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Harvard-Google Project

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The Harvard University Library and Google are collaborating on a project to digitize a large number of Harvard's library books that are out of copyright and to make them available to Internet users. The project, which is one of several collaborations between Google and major research libraries, is expected to bring millions of works to the web.

Building on a successful pilot conducted by Harvard and Google throughout 2005, the project combines the skills and library collections of Harvard University with the innovative search skills and capacity of Google. The Harvard-Google Project will benefit students and scholars wherever they are. Google has launched related projects with Oxford, Stanford, the University of California, the University of Wisconsin–Madison, the University of Michigan, the University of Virginia, the University of Texas at Austin, the New York Public Library, the University Complutense of Madrid, and the National Library of Catalonia along with four affiliate Catalonian libraries.

The project is dramatically increasing Internet access to the holdings of the Harvard University Library, which, as the largest academic library in the world, includes more than 15.8 million volumes, both in and out of copyright. While physical access to Harvard's library materials generally is restricted to current Harvard students, faculty, and researchers, or to scholars who can come to Cambridge, the Harvard-Google Project is enabling both members of the Harvard community and users everywhere to discover works in the Harvard collection. Harvard users can find and retrieve books in the Harvard Library more efficiently. Users elsewhere can discover books that they might not otherwise find, to locate booksellers or local libraries where desired books might be available, to read out-of-copyright books online, and to print out copies.

For each out-of-copyright work that Google scans from its collections, Harvard receives a digital copy to use in a variety of ways that can advance its educational and scholarly mission over time. The presence of these digital copies can also help to ensure that the intellectual content of these works—many of which are aging and fragile—would remain available in cases of unforeseen decay or catastrophic situations such as fire.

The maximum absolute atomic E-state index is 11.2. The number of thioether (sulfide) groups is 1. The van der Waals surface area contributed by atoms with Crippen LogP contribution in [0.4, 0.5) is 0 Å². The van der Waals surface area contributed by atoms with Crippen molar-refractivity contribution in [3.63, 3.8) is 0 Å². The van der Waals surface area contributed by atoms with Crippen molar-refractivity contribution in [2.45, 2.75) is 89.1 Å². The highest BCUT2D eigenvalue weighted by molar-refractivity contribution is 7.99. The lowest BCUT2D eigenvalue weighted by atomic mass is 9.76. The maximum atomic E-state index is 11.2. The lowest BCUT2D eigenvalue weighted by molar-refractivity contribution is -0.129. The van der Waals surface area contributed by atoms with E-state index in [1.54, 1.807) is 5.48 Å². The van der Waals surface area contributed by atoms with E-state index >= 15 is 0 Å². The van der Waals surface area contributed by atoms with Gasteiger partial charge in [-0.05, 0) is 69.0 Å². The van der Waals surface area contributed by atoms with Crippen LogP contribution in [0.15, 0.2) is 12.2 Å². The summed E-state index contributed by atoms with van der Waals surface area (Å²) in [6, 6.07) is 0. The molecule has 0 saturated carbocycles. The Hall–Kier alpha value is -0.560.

Eventually, Harvard intends to use the digital copy of these public-domain works in its teaching and research activities, which increasingly take place in a digital environment. Through its Library Digital Initiative, Harvard has developed a technical infrastructure to acquire, store, and deliver a wide range of digital library materials to library users. The University expects eventually to integrate digital copies of the books scanned by Google into that infrastructure and to extend its capabilities. This is a large and challenging undertaking, but in due course should yield substantial benefits for education and research.

Implementation of the Harvard–Google Project is a Harvard-wide collaborative effort involving libraries and library staff across the University, with management, leadership, and overall coordination provided by key staff members in the University Library’s Office for Information Systems.

According to Sidney Verba, "The Harvard-Google Project links the search power of the Internet to the depth of knowledge in Harvard's world-renowned libraries. Harvard has been collecting books for nearly four centuries. Among our out-of-copyright books are countless unique copies, unusual editions, and neglected or forgotten works. Our efforts with Google will bring about the broad dissemination of the knowledge contained in those books and, with it, significant information about the world views that those books represent.”